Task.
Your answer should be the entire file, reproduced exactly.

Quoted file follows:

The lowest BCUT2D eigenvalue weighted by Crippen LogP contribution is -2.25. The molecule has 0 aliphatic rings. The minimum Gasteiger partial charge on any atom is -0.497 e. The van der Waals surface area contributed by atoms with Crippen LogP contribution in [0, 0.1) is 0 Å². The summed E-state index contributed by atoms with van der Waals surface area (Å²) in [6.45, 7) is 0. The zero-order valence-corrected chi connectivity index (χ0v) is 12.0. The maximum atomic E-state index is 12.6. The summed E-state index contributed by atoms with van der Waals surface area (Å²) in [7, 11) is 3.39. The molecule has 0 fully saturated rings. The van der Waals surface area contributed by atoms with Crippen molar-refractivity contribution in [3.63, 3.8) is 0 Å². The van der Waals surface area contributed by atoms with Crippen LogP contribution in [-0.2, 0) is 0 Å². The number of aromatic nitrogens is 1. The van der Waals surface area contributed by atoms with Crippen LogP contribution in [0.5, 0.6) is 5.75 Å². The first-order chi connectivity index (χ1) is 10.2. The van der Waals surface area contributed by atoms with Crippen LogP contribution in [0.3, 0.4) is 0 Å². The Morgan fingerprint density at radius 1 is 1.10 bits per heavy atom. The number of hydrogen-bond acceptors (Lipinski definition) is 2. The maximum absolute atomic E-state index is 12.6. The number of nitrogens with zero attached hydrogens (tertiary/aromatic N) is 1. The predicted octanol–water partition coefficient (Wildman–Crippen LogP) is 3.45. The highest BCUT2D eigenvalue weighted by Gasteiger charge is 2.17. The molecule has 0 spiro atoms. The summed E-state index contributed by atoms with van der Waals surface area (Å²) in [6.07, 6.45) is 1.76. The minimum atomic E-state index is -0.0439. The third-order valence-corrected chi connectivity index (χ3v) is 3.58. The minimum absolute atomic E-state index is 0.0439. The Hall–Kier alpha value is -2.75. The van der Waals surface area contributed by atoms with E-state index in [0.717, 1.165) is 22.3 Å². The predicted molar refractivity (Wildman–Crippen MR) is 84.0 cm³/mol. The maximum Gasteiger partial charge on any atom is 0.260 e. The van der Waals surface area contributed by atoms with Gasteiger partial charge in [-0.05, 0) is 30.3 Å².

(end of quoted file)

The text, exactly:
The lowest BCUT2D eigenvalue weighted by Crippen LogP contribution is -2.25. The molecule has 0 aliphatic rings. The minimum Gasteiger partial charge on any atom is -0.497 e. The van der Waals surface area contributed by atoms with Crippen LogP contribution in [0, 0.1) is 0 Å². The summed E-state index contributed by atoms with van der Waals surface area (Å²) in [6.45, 7) is 0. The zero-order valence-corrected chi connectivity index (χ0v) is 12.0. The maximum atomic E-state index is 12.6. The summed E-state index contributed by atoms with van der Waals surface area (Å²) in [7, 11) is 3.39. The molecule has 0 fully saturated rings. The van der Waals surface area contributed by atoms with Crippen molar-refractivity contribution in [3.63, 3.8) is 0 Å². The van der Waals surface area contributed by atoms with Crippen LogP contribution in [-0.2, 0) is 0 Å². The number of aromatic nitrogens is 1. The van der Waals surface area contributed by atoms with Crippen LogP contribution in [0.5, 0.6) is 5.75 Å². The first-order chi connectivity index (χ1) is 10.2. The van der Waals surface area contributed by atoms with Crippen LogP contribution in [0.3, 0.4) is 0 Å². The Morgan fingerprint density at radius 1 is 1.10 bits per heavy atom. The number of hydrogen-bond acceptors (Lipinski definition) is 2. The maximum absolute atomic E-state index is 12.6. The number of nitrogens with zero attached hydrogens (tertiary/aromatic N) is 1. The predicted octanol–water partition coefficient (Wildman–Crippen LogP) is 3.45. The highest BCUT2D eigenvalue weighted by Gasteiger charge is 2.17. The molecule has 0 spiro atoms. The summed E-state index contributed by atoms with van der Waals surface area (Å²) in [6.07, 6.45) is 1.76. The minimum atomic E-state index is -0.0439. The third-order valence-corrected chi connectivity index (χ3v) is 3.58. The minimum absolute atomic E-state index is 0.0439. The Hall–Kier alpha value is -2.75. The van der Waals surface area contributed by atoms with E-state index in [0.717, 1.165) is 22.3 Å². The predicted molar refractivity (Wildman–Crippen MR) is 84.0 cm³/mol. The maximum Gasteiger partial charge on any atom is 0.260 e. The van der Waals surface area contributed by atoms with Gasteiger partial charge in [-0.05, 0) is 30.3 Å².